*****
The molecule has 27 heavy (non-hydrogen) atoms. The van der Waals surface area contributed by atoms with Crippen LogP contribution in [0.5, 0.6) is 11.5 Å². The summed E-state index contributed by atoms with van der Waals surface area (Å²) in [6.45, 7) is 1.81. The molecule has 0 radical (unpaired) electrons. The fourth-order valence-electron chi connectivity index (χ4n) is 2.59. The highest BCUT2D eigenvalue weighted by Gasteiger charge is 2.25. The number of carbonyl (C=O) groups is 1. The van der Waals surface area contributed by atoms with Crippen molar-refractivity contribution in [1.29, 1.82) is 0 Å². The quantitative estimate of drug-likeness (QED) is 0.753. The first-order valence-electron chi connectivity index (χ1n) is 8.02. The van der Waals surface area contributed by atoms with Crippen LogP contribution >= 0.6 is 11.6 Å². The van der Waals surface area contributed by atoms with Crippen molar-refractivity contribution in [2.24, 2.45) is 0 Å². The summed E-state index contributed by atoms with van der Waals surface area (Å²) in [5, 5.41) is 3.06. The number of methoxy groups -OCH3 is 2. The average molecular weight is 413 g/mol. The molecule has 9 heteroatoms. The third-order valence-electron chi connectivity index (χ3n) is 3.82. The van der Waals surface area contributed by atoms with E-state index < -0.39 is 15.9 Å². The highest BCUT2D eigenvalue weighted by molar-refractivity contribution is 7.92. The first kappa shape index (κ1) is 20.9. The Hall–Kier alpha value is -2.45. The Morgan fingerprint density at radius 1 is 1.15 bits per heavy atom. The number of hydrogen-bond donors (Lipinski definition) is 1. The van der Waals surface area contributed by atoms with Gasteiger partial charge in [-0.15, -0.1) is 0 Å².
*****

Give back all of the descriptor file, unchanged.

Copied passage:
The molecule has 27 heavy (non-hydrogen) atoms. The van der Waals surface area contributed by atoms with Crippen LogP contribution in [0.5, 0.6) is 11.5 Å². The summed E-state index contributed by atoms with van der Waals surface area (Å²) in [6.45, 7) is 1.81. The molecule has 0 radical (unpaired) electrons. The fourth-order valence-electron chi connectivity index (χ4n) is 2.59. The highest BCUT2D eigenvalue weighted by Gasteiger charge is 2.25. The number of carbonyl (C=O) groups is 1. The van der Waals surface area contributed by atoms with Crippen molar-refractivity contribution in [1.29, 1.82) is 0 Å². The quantitative estimate of drug-likeness (QED) is 0.753. The first-order valence-electron chi connectivity index (χ1n) is 8.02. The van der Waals surface area contributed by atoms with Crippen LogP contribution >= 0.6 is 11.6 Å². The van der Waals surface area contributed by atoms with Crippen molar-refractivity contribution in [2.24, 2.45) is 0 Å². The summed E-state index contributed by atoms with van der Waals surface area (Å²) in [5, 5.41) is 3.06. The number of methoxy groups -OCH3 is 2. The average molecular weight is 413 g/mol. The molecule has 9 heteroatoms. The third-order valence-electron chi connectivity index (χ3n) is 3.82. The van der Waals surface area contributed by atoms with E-state index < -0.39 is 15.9 Å². The highest BCUT2D eigenvalue weighted by molar-refractivity contribution is 7.92. The first kappa shape index (κ1) is 20.9. The Hall–Kier alpha value is -2.45. The Morgan fingerprint density at radius 1 is 1.15 bits per heavy atom. The number of hydrogen-bond donors (Lipinski definition) is 1. The van der Waals surface area contributed by atoms with Gasteiger partial charge in [-0.15, -0.1) is 0 Å².